After a 2013 season ripe with disappointment, the Georgia Bulldogs have begun the 2014 campaign with a bang.
Only a couple of days after losing defensive coordinator Todd Grantham to Louisville, Georgia announced the signing of Florida State defensive coordinator Jeremy Pruitt as his replacement, via an official release on Georgiadogs.com.
“This is an outstanding professional and personal opportunity,” Pruitt said. “I’m looking forward to meeting the current players and getting on the road to visit with recruits.”
It’s certainly a tremendous hire for Bulldogs head coach Mark Richt, one that should pay immediate dividends to a defensive unit that struggled to find its footing last season, ranking just No. 45 in total defense (375.5 YPG) while conceding 29.0 points per game.
Here is everything you need to know about Georgia’s new defensive coordinator.
The Road to Success
A Rainsville, Ala., native, Pruitt split his collegiate playing days with Middle Tennessee and Alabama, where he served as a defensive back.
Following his graduation, he immediately got into coaching. However, he spent the majority of his first 10 years on the sidelines at the high school level.
Some may even recognize him from the TV series Two-A-Days, in which he appeared as a coach at Hoover High School.
Pruitt caught his first break in 2007, when he was named director of player development for the Crimson Tide. He eventually moved up to defensive backs coach from 2010-12.
It was at this point when Pruitt really made a splash on the national scene.
|Alabama Secondary W/Pruitt as DB Coach|
|Interceptions||Pass TD Allowed||Pass YPG Allowed||Pass Def. Efficiency|
|2010||22 (4)||12 (9)||176.2 (13)||103.6 (6)|
|2011||13 (43)||6 (1)||111.5 (1)||83.7 (1)|
|2012||18 (12)||8 (4)||173.6 (6)||103.7 (7)|
In each of his three seasons working with the secondary, Alabama always finished in the top 10 in passing efficiency defense. In comparison, last season—Pruitt’s first year away from the team—the Tide ranked No. 26.
During his tenure at Tuscaloosa, Pruitt is credited with producing four first-team All-Americans and NFL draft picks in safety Mark Barron and cornerbacks Dre Kirkpatrick, DeQuan Menzie and Dee Milliner. In fact, Milliner was a finalist for the Jim Thorpe Award in 2012.
Given his success—Alabama won back-to-back BCS titles in 2011 and 2012—it was no surprise when Florida State came calling prior to the 2013 season.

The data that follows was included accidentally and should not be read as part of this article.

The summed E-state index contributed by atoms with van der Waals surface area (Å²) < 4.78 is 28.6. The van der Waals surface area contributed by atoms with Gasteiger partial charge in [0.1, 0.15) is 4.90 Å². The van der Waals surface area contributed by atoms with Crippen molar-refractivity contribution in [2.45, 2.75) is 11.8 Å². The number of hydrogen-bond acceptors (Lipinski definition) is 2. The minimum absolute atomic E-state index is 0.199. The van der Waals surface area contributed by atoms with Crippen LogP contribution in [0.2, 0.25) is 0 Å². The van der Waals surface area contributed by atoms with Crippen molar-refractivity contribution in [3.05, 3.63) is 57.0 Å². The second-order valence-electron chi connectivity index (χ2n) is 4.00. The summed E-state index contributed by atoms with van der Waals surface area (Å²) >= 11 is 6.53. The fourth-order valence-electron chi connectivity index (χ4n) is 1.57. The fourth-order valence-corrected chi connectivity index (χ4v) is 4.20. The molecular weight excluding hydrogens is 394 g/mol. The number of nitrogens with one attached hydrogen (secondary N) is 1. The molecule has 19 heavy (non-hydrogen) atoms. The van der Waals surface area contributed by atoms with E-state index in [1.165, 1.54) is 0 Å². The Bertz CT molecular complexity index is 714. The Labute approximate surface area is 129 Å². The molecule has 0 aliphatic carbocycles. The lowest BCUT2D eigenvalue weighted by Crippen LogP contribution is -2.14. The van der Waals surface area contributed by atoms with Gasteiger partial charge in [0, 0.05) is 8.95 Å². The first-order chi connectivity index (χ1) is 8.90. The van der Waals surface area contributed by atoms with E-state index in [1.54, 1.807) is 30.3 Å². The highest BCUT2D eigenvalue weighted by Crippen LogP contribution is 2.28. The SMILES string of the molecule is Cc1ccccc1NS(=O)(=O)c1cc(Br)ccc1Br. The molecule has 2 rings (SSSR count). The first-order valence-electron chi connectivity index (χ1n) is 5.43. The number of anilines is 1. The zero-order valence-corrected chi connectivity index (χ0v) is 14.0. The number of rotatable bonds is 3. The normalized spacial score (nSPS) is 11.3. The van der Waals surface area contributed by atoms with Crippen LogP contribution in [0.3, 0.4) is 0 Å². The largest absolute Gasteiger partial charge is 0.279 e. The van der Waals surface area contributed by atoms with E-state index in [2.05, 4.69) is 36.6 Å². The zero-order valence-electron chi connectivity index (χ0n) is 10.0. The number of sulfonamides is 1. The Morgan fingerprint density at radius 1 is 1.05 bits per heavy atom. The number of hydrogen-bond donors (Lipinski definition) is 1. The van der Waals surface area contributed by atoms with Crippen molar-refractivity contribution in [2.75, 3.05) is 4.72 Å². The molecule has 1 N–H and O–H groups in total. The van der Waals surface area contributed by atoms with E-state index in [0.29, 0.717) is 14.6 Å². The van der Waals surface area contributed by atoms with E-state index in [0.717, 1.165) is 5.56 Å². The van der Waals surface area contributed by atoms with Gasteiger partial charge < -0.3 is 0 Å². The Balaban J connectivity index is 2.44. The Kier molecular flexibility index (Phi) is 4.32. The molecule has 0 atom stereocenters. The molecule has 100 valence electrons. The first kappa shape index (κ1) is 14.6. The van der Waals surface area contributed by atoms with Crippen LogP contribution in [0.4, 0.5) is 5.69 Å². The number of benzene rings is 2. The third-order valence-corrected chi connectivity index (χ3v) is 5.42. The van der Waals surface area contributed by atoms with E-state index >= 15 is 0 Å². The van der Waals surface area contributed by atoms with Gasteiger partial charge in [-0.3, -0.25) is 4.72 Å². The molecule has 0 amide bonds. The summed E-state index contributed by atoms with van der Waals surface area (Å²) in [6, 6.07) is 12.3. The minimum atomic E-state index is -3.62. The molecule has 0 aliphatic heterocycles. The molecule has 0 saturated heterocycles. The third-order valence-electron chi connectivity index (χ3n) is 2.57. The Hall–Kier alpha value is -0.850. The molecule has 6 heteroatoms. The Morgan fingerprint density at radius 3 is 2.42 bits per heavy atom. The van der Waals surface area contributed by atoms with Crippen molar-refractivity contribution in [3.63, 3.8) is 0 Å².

Shining Bright on the National Stage
In December of 2012, Pruitt made the move to Tallahassee to take over the defensive coordinator duties for the Seminoles.
Although everyone expected the defense to be good in 2013, nobody could have predicted the unit to be this successful.
Aside from games against Boston College and Auburn, Florida State held seven of its opponents to seven points or less and 12 to under 20. That included limiting four Top 25 opponents—Clemson, Miami, Duke and Maryland—to a combined 35 points.
On the season, the Seminoles defense ranked No. 1 in scoring (12.1 PPG), No. 3 in total defense (281.4 YPG), No. 18 against the run (124.8 YPG) and No. 1 against the pass (156.6 YPG).
Sure, that’s not too much of a jump from the unit’s rankings in those categories from 2012—Nos. 6, 2, 3 and 1, respectively. However, after recording just 11 interceptions and one defensive touchdown in 2012, Florida State picked off a nation-high 26 passes last season while finding the end zone a whopping eight times on defense.
Furthermore, the team also conceded fewer touchdowns in 2013 (21) than the 23 it surrendered the year before.
All in all, the emergence of a tougher and less forgiving defense under Pruitt’s tutelage played a pivotal role in the Seminoles’ surge to an undefeated 14-0 record including the BCS title.
Taking the Next Step
A lot of people questioned Pruitt’s decision to bolt for Athens. Especially given the fact that Florida State was likely to be the odds-on favorite to win the 2014 national title.
Maybe the change was solely based on the money—Pruitt will reportedly rake in $850,000 annually, via ESPN’s Mark Schlabach—or maybe it’s for the opportunity to reunite with college roommate and Bulldogs offensive line coach Will Friend.
Either way, the opportunity to turn around an underachieving defense can only boost his stock in future head coaching searches.
There’s no doubt that Pruitt will have his hands full with a Georgia defense that was downright awful at times in 2013. However, returning all but one starter on the unit will be huge.
Not to mention, the arrival of four 4-star defensive prospects in the Class of 2014 will certainly help the Bulldogs next season.
As for expectations, Pruitt will be relied on to fix a broken secondary. The unit ranked No. 59 nationally against the pass (227.4 YPGA) while finishing ninth in the SEC.
Those shortcomings cost Georgia dearly in losses to Auburn and to Nebraska in the Gator Bowl.
Another aspect Pruitt thrives in is recruiting. In fact, according to 247Sports, he was named the top recruiter in the nation in each of the last two years.
Conversely, Grantham finished 29th and 46th, respectively.
Overall, the Bulldogs certainly hit the jackpot in nabbing Pruitt from the Seminoles. It’s no coincidence that he’s been a part of the coaching staff of each of the last three BCS champions.
And if all goes as planned, Pruitt should soon have the Georgia defense playing at a level that could help deliver the program its first national title in over three decades.
All stats and rankings used in this article are courtesy of CFBstats.com.
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